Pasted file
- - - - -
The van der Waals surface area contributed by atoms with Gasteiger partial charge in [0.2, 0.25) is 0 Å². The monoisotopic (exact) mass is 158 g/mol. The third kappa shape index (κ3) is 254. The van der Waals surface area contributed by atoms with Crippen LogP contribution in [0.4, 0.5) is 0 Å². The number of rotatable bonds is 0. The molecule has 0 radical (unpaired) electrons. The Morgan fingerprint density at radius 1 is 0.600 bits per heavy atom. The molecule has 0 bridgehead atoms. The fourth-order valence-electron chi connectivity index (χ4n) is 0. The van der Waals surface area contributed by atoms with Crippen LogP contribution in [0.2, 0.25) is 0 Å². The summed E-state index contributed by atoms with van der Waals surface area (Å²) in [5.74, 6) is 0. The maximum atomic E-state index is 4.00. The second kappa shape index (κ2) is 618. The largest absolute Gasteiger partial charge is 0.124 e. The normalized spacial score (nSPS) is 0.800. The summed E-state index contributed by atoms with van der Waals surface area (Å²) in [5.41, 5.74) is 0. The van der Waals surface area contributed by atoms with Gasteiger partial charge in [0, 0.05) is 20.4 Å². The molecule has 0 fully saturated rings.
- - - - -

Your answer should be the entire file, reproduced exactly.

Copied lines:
The van der Waals surface area contributed by atoms with Gasteiger partial charge in [0.2, 0.25) is 0 Å². The monoisotopic (exact) mass is 158 g/mol. The third kappa shape index (κ3) is 254. The van der Waals surface area contributed by atoms with Crippen LogP contribution in [0.4, 0.5) is 0 Å². The number of rotatable bonds is 0. The molecule has 0 radical (unpaired) electrons. The Morgan fingerprint density at radius 1 is 0.600 bits per heavy atom. The molecule has 0 bridgehead atoms. The fourth-order valence-electron chi connectivity index (χ4n) is 0. The van der Waals surface area contributed by atoms with Crippen LogP contribution in [0.2, 0.25) is 0 Å². The summed E-state index contributed by atoms with van der Waals surface area (Å²) in [5.74, 6) is 0. The maximum atomic E-state index is 4.00. The second kappa shape index (κ2) is 618. The largest absolute Gasteiger partial charge is 0.124 e. The normalized spacial score (nSPS) is 0.800. The summed E-state index contributed by atoms with van der Waals surface area (Å²) in [5.41, 5.74) is 0. The van der Waals surface area contributed by atoms with Gasteiger partial charge in [0, 0.05) is 20.4 Å². The molecule has 0 fully saturated rings.